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Valve Lifter

 Shop Valve Lifter

Are you bothered by that ticking sound coming from the area under the hood? That could be the so-called lifter tick noise, which usually comes from the valve lifters. These components are the ones responsible for passing on the movement of the camshaft lobes to the pushrods. Such ticking sound can have various causes.

Causes of valve lifter tick

  • Faulty lifter
  • A lifter that has gone bad can generate ticking sound as it operates. When this happens, the solution would be to pull the lifter out and have it rebored. The task may be complex enough to be dealt with by an average DIYer, so it's best that you take your vehicle to a professional mechanic who can connect a diagnostic tool into the engine to pinpoint the bad lifter.

  • Dirty oil deposits
  • Among the causes of valve lifter tick that originates from the top half part of the engine, this is the easiest and cheapest to resolve as you simply need to change the engine oil to flush the oil deposits.

  • Bent or deformed push rod
  • If you have the bad habit of pushing your vehicle hard and way beyond its limits or if you always treat the accelerator like that of the one in race cars, depressing it too much, it's more likely that the lifter tick is caused by a bent pushrod. The best solution for this trouble is push rod replacement.

Simple steps to solve valve lifter noise

Step 1: Check and adjust engine oil level, if necessary.

The engine shouldn't be too low on oil as it can cause the oil pump to ingest air at high RPM, therefore depriving the valve lifters of their much-needed pressure. If the level of oil is too high, on the other hand, the spinning crankshaft and rods will dash into it, creating air bubbles and driving them into the air. This can lead to the occurrence of meringue-like foam that isn't capable of delivering the right pressure.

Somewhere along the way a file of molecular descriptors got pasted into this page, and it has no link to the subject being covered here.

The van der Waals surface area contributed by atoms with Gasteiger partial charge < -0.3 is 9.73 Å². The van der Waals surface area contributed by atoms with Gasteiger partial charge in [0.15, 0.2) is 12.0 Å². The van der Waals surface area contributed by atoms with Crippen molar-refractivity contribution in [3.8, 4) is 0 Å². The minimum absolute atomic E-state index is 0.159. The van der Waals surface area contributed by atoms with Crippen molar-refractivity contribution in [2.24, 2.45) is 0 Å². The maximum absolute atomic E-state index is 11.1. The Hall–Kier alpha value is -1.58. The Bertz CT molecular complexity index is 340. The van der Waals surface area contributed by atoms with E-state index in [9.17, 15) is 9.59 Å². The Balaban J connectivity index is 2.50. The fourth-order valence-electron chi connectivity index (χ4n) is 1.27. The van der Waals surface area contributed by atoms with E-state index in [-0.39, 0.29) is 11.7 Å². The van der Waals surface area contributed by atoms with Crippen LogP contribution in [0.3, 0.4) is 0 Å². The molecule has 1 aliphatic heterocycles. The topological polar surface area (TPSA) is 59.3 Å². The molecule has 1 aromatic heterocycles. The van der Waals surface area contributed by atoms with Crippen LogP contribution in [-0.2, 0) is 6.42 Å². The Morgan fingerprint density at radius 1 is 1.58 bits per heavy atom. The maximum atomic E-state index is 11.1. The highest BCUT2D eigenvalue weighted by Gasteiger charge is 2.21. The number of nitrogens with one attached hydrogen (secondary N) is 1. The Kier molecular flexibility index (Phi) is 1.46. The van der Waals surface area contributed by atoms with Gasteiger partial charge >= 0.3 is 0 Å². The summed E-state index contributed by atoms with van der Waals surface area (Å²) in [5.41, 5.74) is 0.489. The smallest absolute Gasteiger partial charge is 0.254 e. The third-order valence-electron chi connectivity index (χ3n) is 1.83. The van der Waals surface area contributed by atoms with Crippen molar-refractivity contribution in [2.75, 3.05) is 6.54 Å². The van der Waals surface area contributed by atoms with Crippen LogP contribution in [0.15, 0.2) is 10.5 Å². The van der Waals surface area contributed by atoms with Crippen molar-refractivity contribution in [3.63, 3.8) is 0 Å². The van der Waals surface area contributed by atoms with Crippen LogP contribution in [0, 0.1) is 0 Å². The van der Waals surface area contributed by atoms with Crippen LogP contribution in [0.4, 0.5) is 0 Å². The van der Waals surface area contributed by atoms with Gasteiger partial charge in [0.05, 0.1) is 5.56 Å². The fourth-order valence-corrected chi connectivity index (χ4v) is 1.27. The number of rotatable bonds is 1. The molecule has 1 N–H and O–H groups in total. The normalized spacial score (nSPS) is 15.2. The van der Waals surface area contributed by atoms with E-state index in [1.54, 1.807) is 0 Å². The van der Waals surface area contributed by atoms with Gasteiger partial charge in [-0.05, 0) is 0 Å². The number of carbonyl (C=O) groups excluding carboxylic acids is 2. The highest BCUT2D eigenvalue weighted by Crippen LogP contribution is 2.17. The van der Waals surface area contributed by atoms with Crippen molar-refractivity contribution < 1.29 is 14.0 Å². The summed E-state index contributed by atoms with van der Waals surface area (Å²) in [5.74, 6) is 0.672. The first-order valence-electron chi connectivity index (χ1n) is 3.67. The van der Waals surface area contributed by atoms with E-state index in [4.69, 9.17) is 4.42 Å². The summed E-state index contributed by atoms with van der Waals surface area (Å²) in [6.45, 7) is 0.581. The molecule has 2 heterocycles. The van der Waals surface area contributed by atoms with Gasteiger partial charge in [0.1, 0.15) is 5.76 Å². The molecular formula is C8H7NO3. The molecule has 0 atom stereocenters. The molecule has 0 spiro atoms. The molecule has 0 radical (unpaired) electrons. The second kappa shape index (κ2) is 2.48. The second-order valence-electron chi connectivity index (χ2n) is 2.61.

If you notice that the engine oil is too high, you will need to drain the excess oil into the drain pan. If it's too low, you just have to refill it until you reach the appropriate amount of oil.

Step 2: Check for sufficient oil pressure and listen for valve lifter ticking or tapping.

You can do this by, first, adding an oil-flushing solvent into the engine and turning it on. Then, turn the throttle body's idle-adjustment screw clockwise to set the engine to idle at around 1,000 rpm for fifteen minutes.

Step 3: Pressurize and de-pressurize the lifters.

Position yourself on the driver's seat, slowly raise the throttle up to 2,500 rpm, and release it. Doing this again and again for around five minutes will pressurize and de-pressurize the lifters continuously, therefore delivering the solvent through and breaking the lifter plungers loose.

Step 4: Add lightweight engine-flushing oil.

Drain oil without removing the old oil filter and put in lightweight engine-flushing oil, which is usually 0W-20 weight, just a little bit thicker than water.

Step 5: Drain the lightweight oil, replace the oil filter, and add the recommended oil.

Let the engine idle for 20 minutes, repeating step three once in every three minutes. Drain the lightweight oil to the drain pan, take off the old filter from its place and replace it with a new one, and then add the manufacturer recommended oil. Start the engine again and listen for valve lifter ticking. If you still hear such noise, proceed to the next step.

Step 6: Check for bad lifters and/or bent pushrods.

Take the engine's valve covers off and inspect the pushrods for bent portion and the lifters for wear. Also check for worn-out or damaged rocker arms or valve springs. If there's a damaged component, have it replaced as soon as possible.